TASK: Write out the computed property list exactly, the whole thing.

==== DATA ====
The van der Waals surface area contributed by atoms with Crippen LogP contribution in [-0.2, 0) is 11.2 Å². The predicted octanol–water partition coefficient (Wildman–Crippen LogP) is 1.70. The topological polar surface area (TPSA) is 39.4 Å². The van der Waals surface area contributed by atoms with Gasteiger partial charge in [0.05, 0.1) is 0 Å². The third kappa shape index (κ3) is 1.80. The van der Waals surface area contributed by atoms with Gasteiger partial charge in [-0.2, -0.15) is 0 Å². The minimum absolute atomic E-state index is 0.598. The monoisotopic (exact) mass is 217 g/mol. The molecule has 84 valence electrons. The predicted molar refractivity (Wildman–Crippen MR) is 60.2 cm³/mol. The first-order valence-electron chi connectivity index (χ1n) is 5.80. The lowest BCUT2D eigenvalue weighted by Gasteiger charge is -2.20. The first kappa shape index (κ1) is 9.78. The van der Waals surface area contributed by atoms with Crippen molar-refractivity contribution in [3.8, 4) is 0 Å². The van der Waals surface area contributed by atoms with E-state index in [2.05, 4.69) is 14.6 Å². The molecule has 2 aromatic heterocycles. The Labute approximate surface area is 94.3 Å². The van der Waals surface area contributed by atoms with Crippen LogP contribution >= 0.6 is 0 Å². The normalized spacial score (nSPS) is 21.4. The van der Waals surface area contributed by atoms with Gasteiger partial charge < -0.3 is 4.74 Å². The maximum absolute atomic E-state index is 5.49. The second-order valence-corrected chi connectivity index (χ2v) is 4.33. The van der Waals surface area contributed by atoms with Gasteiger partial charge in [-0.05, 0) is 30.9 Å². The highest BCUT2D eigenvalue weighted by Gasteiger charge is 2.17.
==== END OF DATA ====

The van der Waals surface area contributed by atoms with Crippen LogP contribution in [-0.2, 0) is 11.2 Å². The predicted octanol–water partition coefficient (Wildman–Crippen LogP) is 1.70. The topological polar surface area (TPSA) is 39.4 Å². The van der Waals surface area contributed by atoms with Gasteiger partial charge in [0.05, 0.1) is 0 Å². The third kappa shape index (κ3) is 1.80. The van der Waals surface area contributed by atoms with Gasteiger partial charge in [-0.2, -0.15) is 0 Å². The minimum absolute atomic E-state index is 0.598. The monoisotopic (exact) mass is 217 g/mol. The molecule has 84 valence electrons. The predicted molar refractivity (Wildman–Crippen MR) is 60.2 cm³/mol. The first-order valence-electron chi connectivity index (χ1n) is 5.80. The lowest BCUT2D eigenvalue weighted by Gasteiger charge is -2.20. The first kappa shape index (κ1) is 9.78. The van der Waals surface area contributed by atoms with Crippen molar-refractivity contribution in [3.8, 4) is 0 Å². The van der Waals surface area contributed by atoms with E-state index in [2.05, 4.69) is 14.6 Å². The molecule has 2 aromatic heterocycles. The Labute approximate surface area is 94.3 Å². The van der Waals surface area contributed by atoms with Crippen LogP contribution >= 0.6 is 0 Å². The normalized spacial score (nSPS) is 21.4. The van der Waals surface area contributed by atoms with Gasteiger partial charge < -0.3 is 4.74 Å². The maximum absolute atomic E-state index is 5.49. The second-order valence-corrected chi connectivity index (χ2v) is 4.33. The van der Waals surface area contributed by atoms with Gasteiger partial charge in [-0.05, 0) is 30.9 Å². The highest BCUT2D eigenvalue weighted by Gasteiger charge is 2.17.